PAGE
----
William H. Johnson

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William Henry Johnson, (c. 1835 – d. January 28, 1864) was a free African American, and the personal valet of Abraham Lincoln. Having first met Lincoln in Springfield, Illinois, he accompanied the President-Elect to Washington, D.C..[1] Once there, he was employed in various jobs, part-time as President's valet and barber, and as a messenger for the Treasury Department at $600 per year.

Biography[edit]

William Henry Johnson was born around 1835 in a site unknown. He began working for Abraham Lincoln, in Springfield, in early 1860.

Smallpox[edit]

On November 18, 1863, Johnson traveled by train with Lincoln to Gettysburg, Pennsylvania for the dedication of the Soldiers' National Cemetery, where Lincoln delivered the Gettysburg Address. On the return trip, Lincoln became ill with what turned out to be smallpox.

Johnson tended to him, and by January 12, 1864 was himself sick with the disease. By the January 28, he was dead.[2]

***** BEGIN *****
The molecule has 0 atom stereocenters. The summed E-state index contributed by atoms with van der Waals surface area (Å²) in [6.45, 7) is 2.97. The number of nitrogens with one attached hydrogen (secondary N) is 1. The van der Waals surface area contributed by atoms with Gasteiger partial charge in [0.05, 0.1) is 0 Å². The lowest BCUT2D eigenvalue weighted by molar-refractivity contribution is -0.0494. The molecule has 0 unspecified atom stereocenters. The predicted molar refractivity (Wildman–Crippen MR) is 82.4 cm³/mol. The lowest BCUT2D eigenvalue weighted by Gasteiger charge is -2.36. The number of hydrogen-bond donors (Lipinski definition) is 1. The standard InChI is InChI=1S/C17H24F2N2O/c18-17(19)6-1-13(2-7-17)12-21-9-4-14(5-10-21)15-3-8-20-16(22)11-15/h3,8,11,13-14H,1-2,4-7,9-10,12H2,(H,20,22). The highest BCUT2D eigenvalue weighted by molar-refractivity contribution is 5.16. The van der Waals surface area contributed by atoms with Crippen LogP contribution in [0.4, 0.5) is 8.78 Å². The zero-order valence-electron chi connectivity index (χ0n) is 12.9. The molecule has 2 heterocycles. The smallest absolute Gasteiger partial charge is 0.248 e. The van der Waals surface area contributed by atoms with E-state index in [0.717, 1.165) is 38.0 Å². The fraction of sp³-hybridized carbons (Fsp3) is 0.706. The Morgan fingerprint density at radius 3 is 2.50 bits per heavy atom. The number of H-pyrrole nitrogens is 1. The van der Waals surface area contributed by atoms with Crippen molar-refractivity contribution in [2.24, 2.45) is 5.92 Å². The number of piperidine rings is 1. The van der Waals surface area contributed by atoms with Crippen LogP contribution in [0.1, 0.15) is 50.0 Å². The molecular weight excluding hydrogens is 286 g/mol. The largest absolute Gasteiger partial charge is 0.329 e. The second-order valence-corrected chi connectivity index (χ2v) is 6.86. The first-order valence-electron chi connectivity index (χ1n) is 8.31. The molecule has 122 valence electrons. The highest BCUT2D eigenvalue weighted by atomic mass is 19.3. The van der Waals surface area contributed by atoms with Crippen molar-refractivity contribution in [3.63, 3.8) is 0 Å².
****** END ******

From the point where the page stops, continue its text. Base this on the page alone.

Burial[edit]

Lincoln arranged for and paid for Johnson's burial in January 1864. Burial records from the time were not well kept and at least three competing locations have been proposed for Johnson's grave. The most popular is a William H. Johnson who was buried in 1864 at Arlington National Cemetery, although his common surname makes a conclusive match impossible. Contrary to a popular myth though, Lincoln did not purchase the headstone that appears there. Neither did he order it inscribed Citizen, which was the label used to distinguish civilian graves from soldiers before Arlington became an exclusively military cemetery.[3]

In popular culture[edit]

William H. Johnson was a character in the 2012 film Abraham Lincoln: Vampire Hunter, played by actor Anthony Mackie. In the movie, Lincoln and Johnson are portrayed as childhood friends. In the film's opening scene, a young Lincoln rushes to the aid of a young Johnson, who is being whipped by a slaver. Johnson then goes on to work in the Lincoln White House and assist President Lincoln in his fight against the vampiric forces of the Confederate Army.

References[edit]

  1. ^ Holzer, Harold (2008). Lincoln President-Elect: Abraham Lincoln and the Great Secession Winter 1860-1861. Simon and Schuster. p. 280. ISBN 978-0-7432-8947-4. 
  2. ^ Hopkins, Donald R. (2002). The Greatest Killer: Smallpox in History. Chicago, IL: University of Chicago Press. p. 279. ISBN 978-0-226-35168-1. 
  3. ^ ""Mr. Lincoln and Mr. Johnson," the New York Times". 1 February 2012. 

External links[edit]

  • Possible William H. Johnson grave site at Arlington Cemetery [1]